Pepsi Vs. Private Equity: A Battle Of Snacks And Share Price

After Nelson Peltz’s Trian Fund Management released a white paper making the case for a spin-off of the snack division of PepsiCo, which accounts for most of the company’s value, PepsiCo fired back with a strong rejection of the proposal. Your move, Peltz.

Cases of Pepsi are displayed for sale in Carlsbad, Calif. on Feb. 7, 2012. Mike Blake / Reuters / Reuters

You could call it a battle over biscuits. Famed private equity investor Nelson Peltz’s Trian Fund Management has renewed its crusade from last summer to agitate a break up of the snack division of PepsiCo. A white paper Peltz released last week urges the PepsiCo board to act before the stock, currently trading around $79 per share, loses any more value.

But PepsiCo isn’t buying the idea that Peltz’s theories will make for a more profitable beverage or snack division. It fired back at the Trian proposal late Thursday with a letter, the opening sentences of which do not mince words.

“Your letter of February 19, 2014 has been received and shared with the entire PepsiCo board and its management,” wrote PepsiCo presiding director Ian Cook. “I am writing to advise you that the board and management are comfortable and in complete alignment in rejecting your proposal.”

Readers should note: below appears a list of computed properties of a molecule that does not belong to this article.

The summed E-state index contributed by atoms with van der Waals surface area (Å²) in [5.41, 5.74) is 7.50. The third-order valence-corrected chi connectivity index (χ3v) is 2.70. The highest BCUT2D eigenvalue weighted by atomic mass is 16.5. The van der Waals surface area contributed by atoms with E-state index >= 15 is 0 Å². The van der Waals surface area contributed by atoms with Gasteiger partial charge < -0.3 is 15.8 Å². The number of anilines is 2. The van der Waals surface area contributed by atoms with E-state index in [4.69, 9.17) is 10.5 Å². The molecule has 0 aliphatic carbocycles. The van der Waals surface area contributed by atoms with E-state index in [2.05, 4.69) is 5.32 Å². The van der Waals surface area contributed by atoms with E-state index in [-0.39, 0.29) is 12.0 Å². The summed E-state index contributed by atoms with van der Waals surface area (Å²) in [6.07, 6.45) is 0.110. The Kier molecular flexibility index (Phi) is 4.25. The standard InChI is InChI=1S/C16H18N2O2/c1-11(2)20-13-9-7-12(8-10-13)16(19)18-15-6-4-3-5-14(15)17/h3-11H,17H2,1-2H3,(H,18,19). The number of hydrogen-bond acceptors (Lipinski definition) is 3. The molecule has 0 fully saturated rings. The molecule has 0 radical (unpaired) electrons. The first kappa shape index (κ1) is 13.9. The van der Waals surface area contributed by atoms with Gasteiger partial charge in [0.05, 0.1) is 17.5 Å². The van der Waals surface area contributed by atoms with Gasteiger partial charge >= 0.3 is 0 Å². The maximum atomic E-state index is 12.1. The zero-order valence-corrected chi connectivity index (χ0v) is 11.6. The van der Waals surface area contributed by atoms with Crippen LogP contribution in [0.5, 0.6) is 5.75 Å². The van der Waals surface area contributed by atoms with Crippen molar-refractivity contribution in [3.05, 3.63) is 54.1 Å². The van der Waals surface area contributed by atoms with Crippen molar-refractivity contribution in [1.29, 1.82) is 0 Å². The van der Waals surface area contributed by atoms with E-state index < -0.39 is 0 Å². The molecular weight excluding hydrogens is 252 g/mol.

So what exactly does Peltz, a $1.2 billion shareholder in PepsiCo who has been “extremely concerned about PepsiCo’s extended period of underperformance relative to its food and beverage peers” for quite some time, want? Mostly, a beverage division that will be able to compete with Coca-Cola, which PepsiCo continually has failed to do, and a snack division that creates the most “synergies” and management effectiveness.

Peltz’s argument is relatively simple: by having both beverages and snacks, which account for the majority of PepsiCo’s value, under one corporate umbrella, the company is hindering the growth potential of both divisions. Mainly, Peltz appears to be concerned with the beverage side of the equation, noting that PepsiCo has lost marketshare to Coca-Cola in seven out of nine major beverage categories in North America over the last three years. He also believes PepsiCo has had numerous “blunders” in recent years, citing Pepsi Max, Gatorade, SoBe, and Tropicana as examples, among others.

But for now, PepsiCo appears to be holding its ground. Its letter asserts Trian’s research is selective and “misused” and does not properly paint a picture of the most successful PepsiCo brand.

“Our board and management team are confident in the thoroughness of this analysis and in the conclusion that PepsiCo’s value is maximized as an integrated food and beverage company,” Cook’s letter states. “We trust that you appreciate the seriousness with which we have examined your observations and proposal and the firmness with which we reject the proposal to separate the businesses. In short, the board and management have concluded that the financial engineering you propose erodes value for shareholders rather than creates value.”

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